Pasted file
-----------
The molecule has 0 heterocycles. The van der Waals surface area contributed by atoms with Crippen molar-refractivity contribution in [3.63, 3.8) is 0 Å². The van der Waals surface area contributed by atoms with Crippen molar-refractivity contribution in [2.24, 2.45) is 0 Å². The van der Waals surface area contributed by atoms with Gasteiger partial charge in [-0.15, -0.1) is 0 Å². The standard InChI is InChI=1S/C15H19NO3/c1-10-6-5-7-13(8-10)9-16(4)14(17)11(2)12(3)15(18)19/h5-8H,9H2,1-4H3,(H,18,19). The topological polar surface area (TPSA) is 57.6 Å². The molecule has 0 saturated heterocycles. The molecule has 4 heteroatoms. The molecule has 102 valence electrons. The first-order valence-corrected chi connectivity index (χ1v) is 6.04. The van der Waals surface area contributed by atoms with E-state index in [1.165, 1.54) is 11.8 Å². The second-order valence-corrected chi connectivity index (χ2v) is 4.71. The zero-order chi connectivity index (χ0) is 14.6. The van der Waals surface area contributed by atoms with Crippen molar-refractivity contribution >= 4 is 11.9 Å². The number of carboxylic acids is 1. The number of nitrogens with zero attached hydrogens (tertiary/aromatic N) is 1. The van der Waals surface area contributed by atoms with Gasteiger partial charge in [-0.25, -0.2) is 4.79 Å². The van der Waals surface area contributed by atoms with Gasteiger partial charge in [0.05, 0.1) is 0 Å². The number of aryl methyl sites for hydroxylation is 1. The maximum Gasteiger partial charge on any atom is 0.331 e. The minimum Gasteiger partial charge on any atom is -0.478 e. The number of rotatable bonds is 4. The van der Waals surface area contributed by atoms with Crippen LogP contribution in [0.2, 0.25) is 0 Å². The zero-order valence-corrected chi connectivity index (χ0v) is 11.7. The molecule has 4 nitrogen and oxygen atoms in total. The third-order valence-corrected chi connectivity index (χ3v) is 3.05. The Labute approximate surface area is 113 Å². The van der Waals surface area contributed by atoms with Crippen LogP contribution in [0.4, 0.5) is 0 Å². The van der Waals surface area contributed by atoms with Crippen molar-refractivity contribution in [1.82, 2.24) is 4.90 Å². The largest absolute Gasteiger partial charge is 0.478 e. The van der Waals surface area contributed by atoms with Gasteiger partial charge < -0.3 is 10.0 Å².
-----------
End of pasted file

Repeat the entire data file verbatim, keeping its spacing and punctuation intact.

The molecule has 0 heterocycles. The van der Waals surface area contributed by atoms with Crippen molar-refractivity contribution in [3.63, 3.8) is 0 Å². The van der Waals surface area contributed by atoms with Crippen molar-refractivity contribution in [2.24, 2.45) is 0 Å². The van der Waals surface area contributed by atoms with Gasteiger partial charge in [-0.15, -0.1) is 0 Å². The standard InChI is InChI=1S/C15H19NO3/c1-10-6-5-7-13(8-10)9-16(4)14(17)11(2)12(3)15(18)19/h5-8H,9H2,1-4H3,(H,18,19). The topological polar surface area (TPSA) is 57.6 Å². The molecule has 0 saturated heterocycles. The molecule has 4 heteroatoms. The molecule has 102 valence electrons. The first-order valence-corrected chi connectivity index (χ1v) is 6.04. The van der Waals surface area contributed by atoms with E-state index in [1.165, 1.54) is 11.8 Å². The second-order valence-corrected chi connectivity index (χ2v) is 4.71. The zero-order chi connectivity index (χ0) is 14.6. The van der Waals surface area contributed by atoms with Crippen molar-refractivity contribution >= 4 is 11.9 Å². The number of carboxylic acids is 1. The number of nitrogens with zero attached hydrogens (tertiary/aromatic N) is 1. The van der Waals surface area contributed by atoms with Gasteiger partial charge in [-0.25, -0.2) is 4.79 Å². The van der Waals surface area contributed by atoms with Gasteiger partial charge in [0.05, 0.1) is 0 Å². The number of aryl methyl sites for hydroxylation is 1. The maximum Gasteiger partial charge on any atom is 0.331 e. The minimum Gasteiger partial charge on any atom is -0.478 e. The number of rotatable bonds is 4. The van der Waals surface area contributed by atoms with Crippen LogP contribution in [0.2, 0.25) is 0 Å². The zero-order valence-corrected chi connectivity index (χ0v) is 11.7. The molecule has 4 nitrogen and oxygen atoms in total. The third-order valence-corrected chi connectivity index (χ3v) is 3.05. The Labute approximate surface area is 113 Å². The van der Waals surface area contributed by atoms with Crippen LogP contribution in [0.4, 0.5) is 0 Å². The van der Waals surface area contributed by atoms with Crippen molar-refractivity contribution in [1.82, 2.24) is 4.90 Å². The largest absolute Gasteiger partial charge is 0.478 e. The van der Waals surface area contributed by atoms with Gasteiger partial charge < -0.3 is 10.0 Å².